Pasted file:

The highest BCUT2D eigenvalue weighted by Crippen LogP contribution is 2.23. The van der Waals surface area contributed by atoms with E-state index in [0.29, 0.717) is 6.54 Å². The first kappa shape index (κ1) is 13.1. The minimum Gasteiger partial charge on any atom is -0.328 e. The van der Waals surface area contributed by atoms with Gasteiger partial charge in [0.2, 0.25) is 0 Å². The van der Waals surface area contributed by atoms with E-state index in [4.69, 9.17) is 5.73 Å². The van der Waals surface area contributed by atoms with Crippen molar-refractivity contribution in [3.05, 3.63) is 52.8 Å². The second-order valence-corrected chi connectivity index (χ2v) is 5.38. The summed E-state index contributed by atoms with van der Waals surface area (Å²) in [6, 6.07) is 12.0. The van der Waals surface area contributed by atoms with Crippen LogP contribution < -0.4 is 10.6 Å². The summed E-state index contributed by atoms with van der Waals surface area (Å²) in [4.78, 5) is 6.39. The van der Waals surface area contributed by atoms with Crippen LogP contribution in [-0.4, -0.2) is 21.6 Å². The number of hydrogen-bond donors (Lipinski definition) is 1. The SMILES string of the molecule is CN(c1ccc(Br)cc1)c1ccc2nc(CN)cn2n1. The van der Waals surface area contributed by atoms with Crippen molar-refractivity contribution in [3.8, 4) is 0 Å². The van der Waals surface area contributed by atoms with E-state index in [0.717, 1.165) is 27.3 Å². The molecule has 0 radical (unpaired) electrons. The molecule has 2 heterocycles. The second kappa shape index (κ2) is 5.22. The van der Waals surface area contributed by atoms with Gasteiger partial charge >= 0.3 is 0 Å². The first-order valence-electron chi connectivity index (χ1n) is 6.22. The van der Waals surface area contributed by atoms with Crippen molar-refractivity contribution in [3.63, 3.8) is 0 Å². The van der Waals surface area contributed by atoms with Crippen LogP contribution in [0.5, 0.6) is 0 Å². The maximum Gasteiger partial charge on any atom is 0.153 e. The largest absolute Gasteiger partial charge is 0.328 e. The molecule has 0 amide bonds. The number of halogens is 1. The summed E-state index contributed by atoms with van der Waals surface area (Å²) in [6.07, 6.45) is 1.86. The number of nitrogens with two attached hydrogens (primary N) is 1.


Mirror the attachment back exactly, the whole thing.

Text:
The highest BCUT2D eigenvalue weighted by Crippen LogP contribution is 2.23. The van der Waals surface area contributed by atoms with E-state index in [0.29, 0.717) is 6.54 Å². The first kappa shape index (κ1) is 13.1. The minimum Gasteiger partial charge on any atom is -0.328 e. The van der Waals surface area contributed by atoms with Gasteiger partial charge in [0.2, 0.25) is 0 Å². The van der Waals surface area contributed by atoms with E-state index in [4.69, 9.17) is 5.73 Å². The van der Waals surface area contributed by atoms with Crippen molar-refractivity contribution in [3.05, 3.63) is 52.8 Å². The second-order valence-corrected chi connectivity index (χ2v) is 5.38. The summed E-state index contributed by atoms with van der Waals surface area (Å²) in [6, 6.07) is 12.0. The van der Waals surface area contributed by atoms with Crippen LogP contribution < -0.4 is 10.6 Å². The summed E-state index contributed by atoms with van der Waals surface area (Å²) in [4.78, 5) is 6.39. The van der Waals surface area contributed by atoms with Crippen LogP contribution in [-0.4, -0.2) is 21.6 Å². The number of hydrogen-bond donors (Lipinski definition) is 1. The SMILES string of the molecule is CN(c1ccc(Br)cc1)c1ccc2nc(CN)cn2n1. The van der Waals surface area contributed by atoms with Crippen molar-refractivity contribution in [3.8, 4) is 0 Å². The van der Waals surface area contributed by atoms with E-state index in [0.717, 1.165) is 27.3 Å². The molecule has 0 radical (unpaired) electrons. The molecule has 2 heterocycles. The second kappa shape index (κ2) is 5.22. The van der Waals surface area contributed by atoms with Gasteiger partial charge >= 0.3 is 0 Å². The first-order valence-electron chi connectivity index (χ1n) is 6.22. The van der Waals surface area contributed by atoms with Crippen molar-refractivity contribution in [3.63, 3.8) is 0 Å². The van der Waals surface area contributed by atoms with Crippen LogP contribution in [0.5, 0.6) is 0 Å². The maximum Gasteiger partial charge on any atom is 0.153 e. The largest absolute Gasteiger partial charge is 0.328 e. The molecule has 0 amide bonds. The number of halogens is 1. The summed E-state index contributed by atoms with van der Waals surface area (Å²) in [6.07, 6.45) is 1.86. The number of nitrogens with two attached hydrogens (primary N) is 1.